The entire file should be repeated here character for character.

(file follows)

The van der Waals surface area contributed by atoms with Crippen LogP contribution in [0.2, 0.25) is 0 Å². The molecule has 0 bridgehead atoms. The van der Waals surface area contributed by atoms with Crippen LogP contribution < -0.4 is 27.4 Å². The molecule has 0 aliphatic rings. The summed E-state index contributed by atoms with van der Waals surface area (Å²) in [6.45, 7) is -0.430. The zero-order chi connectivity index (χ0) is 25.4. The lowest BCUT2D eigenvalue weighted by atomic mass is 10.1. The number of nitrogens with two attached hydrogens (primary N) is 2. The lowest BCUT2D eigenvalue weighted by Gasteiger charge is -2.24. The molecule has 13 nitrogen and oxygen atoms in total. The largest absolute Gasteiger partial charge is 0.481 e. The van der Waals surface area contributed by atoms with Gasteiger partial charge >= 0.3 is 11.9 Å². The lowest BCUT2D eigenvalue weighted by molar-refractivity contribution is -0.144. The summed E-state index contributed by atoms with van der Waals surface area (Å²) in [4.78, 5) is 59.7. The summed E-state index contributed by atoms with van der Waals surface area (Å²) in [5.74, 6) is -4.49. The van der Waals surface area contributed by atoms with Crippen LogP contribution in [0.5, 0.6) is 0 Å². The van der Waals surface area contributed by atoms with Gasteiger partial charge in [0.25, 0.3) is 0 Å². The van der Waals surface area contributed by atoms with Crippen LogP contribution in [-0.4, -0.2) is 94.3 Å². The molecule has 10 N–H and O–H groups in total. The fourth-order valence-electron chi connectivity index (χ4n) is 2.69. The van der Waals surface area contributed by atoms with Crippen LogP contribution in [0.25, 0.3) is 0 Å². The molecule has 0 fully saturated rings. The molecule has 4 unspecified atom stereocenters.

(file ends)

The van der Waals surface area contributed by atoms with Crippen LogP contribution in [0.2, 0.25) is 0 Å². The molecule has 0 bridgehead atoms. The van der Waals surface area contributed by atoms with Crippen LogP contribution < -0.4 is 27.4 Å². The molecule has 0 aliphatic rings. The summed E-state index contributed by atoms with van der Waals surface area (Å²) in [6.45, 7) is -0.430. The zero-order chi connectivity index (χ0) is 25.4. The lowest BCUT2D eigenvalue weighted by atomic mass is 10.1. The number of nitrogens with two attached hydrogens (primary N) is 2. The lowest BCUT2D eigenvalue weighted by Gasteiger charge is -2.24. The molecule has 13 nitrogen and oxygen atoms in total. The largest absolute Gasteiger partial charge is 0.481 e. The van der Waals surface area contributed by atoms with Gasteiger partial charge >= 0.3 is 11.9 Å². The lowest BCUT2D eigenvalue weighted by molar-refractivity contribution is -0.144. The summed E-state index contributed by atoms with van der Waals surface area (Å²) in [4.78, 5) is 59.7. The summed E-state index contributed by atoms with van der Waals surface area (Å²) in [5.74, 6) is -4.49. The van der Waals surface area contributed by atoms with Crippen LogP contribution in [0.5, 0.6) is 0 Å². The van der Waals surface area contributed by atoms with Gasteiger partial charge in [0.25, 0.3) is 0 Å². The van der Waals surface area contributed by atoms with Crippen LogP contribution in [-0.4, -0.2) is 94.3 Å². The molecule has 10 N–H and O–H groups in total. The fourth-order valence-electron chi connectivity index (χ4n) is 2.69. The van der Waals surface area contributed by atoms with Crippen LogP contribution in [0.25, 0.3) is 0 Å². The molecule has 0 fully saturated rings. The molecule has 4 unspecified atom stereocenters.